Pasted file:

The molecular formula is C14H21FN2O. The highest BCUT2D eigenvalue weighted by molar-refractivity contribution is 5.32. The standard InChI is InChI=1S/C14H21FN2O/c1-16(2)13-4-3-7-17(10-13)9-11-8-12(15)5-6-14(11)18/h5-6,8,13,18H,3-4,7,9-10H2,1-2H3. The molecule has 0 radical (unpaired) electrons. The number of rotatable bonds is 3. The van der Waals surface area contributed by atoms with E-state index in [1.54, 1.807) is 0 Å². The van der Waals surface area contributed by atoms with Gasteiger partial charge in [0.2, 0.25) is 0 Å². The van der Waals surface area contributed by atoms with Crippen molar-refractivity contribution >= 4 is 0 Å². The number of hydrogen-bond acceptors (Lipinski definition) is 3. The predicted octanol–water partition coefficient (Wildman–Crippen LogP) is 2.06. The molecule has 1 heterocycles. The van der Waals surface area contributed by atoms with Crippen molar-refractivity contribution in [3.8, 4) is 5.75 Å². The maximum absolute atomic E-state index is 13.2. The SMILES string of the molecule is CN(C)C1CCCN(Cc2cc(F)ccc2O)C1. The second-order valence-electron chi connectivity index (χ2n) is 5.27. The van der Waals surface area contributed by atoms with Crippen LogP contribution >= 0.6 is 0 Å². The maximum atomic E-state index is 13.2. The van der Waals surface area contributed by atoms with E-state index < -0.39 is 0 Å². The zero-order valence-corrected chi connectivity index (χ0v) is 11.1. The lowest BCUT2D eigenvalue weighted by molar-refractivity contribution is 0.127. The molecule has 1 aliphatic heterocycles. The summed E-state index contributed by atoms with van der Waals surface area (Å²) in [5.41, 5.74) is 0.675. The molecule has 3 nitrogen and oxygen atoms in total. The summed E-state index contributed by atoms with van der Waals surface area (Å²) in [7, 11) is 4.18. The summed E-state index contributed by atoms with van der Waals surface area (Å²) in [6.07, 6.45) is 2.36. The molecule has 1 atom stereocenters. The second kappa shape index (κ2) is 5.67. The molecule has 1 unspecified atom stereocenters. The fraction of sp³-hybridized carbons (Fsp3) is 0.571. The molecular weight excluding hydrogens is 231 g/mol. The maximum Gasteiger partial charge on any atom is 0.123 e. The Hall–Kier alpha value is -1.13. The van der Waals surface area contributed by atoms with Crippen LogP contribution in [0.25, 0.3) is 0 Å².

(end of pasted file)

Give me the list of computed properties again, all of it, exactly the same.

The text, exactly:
The molecular formula is C14H21FN2O. The highest BCUT2D eigenvalue weighted by molar-refractivity contribution is 5.32. The standard InChI is InChI=1S/C14H21FN2O/c1-16(2)13-4-3-7-17(10-13)9-11-8-12(15)5-6-14(11)18/h5-6,8,13,18H,3-4,7,9-10H2,1-2H3. The molecule has 0 radical (unpaired) electrons. The number of rotatable bonds is 3. The van der Waals surface area contributed by atoms with E-state index in [1.54, 1.807) is 0 Å². The van der Waals surface area contributed by atoms with Gasteiger partial charge in [0.2, 0.25) is 0 Å². The van der Waals surface area contributed by atoms with Crippen molar-refractivity contribution >= 4 is 0 Å². The number of hydrogen-bond acceptors (Lipinski definition) is 3. The predicted octanol–water partition coefficient (Wildman–Crippen LogP) is 2.06. The molecule has 1 heterocycles. The van der Waals surface area contributed by atoms with Crippen molar-refractivity contribution in [3.8, 4) is 5.75 Å². The maximum absolute atomic E-state index is 13.2. The SMILES string of the molecule is CN(C)C1CCCN(Cc2cc(F)ccc2O)C1. The second-order valence-electron chi connectivity index (χ2n) is 5.27. The van der Waals surface area contributed by atoms with Crippen LogP contribution >= 0.6 is 0 Å². The maximum atomic E-state index is 13.2. The van der Waals surface area contributed by atoms with E-state index < -0.39 is 0 Å². The zero-order valence-corrected chi connectivity index (χ0v) is 11.1. The lowest BCUT2D eigenvalue weighted by molar-refractivity contribution is 0.127. The molecule has 1 aliphatic heterocycles. The summed E-state index contributed by atoms with van der Waals surface area (Å²) in [5.41, 5.74) is 0.675. The molecule has 3 nitrogen and oxygen atoms in total. The summed E-state index contributed by atoms with van der Waals surface area (Å²) in [7, 11) is 4.18. The summed E-state index contributed by atoms with van der Waals surface area (Å²) in [6.07, 6.45) is 2.36. The molecule has 1 atom stereocenters. The second kappa shape index (κ2) is 5.67. The molecule has 1 unspecified atom stereocenters. The fraction of sp³-hybridized carbons (Fsp3) is 0.571. The molecular weight excluding hydrogens is 231 g/mol. The maximum Gasteiger partial charge on any atom is 0.123 e. The Hall–Kier alpha value is -1.13. The van der Waals surface area contributed by atoms with Crippen LogP contribution in [0.25, 0.3) is 0 Å².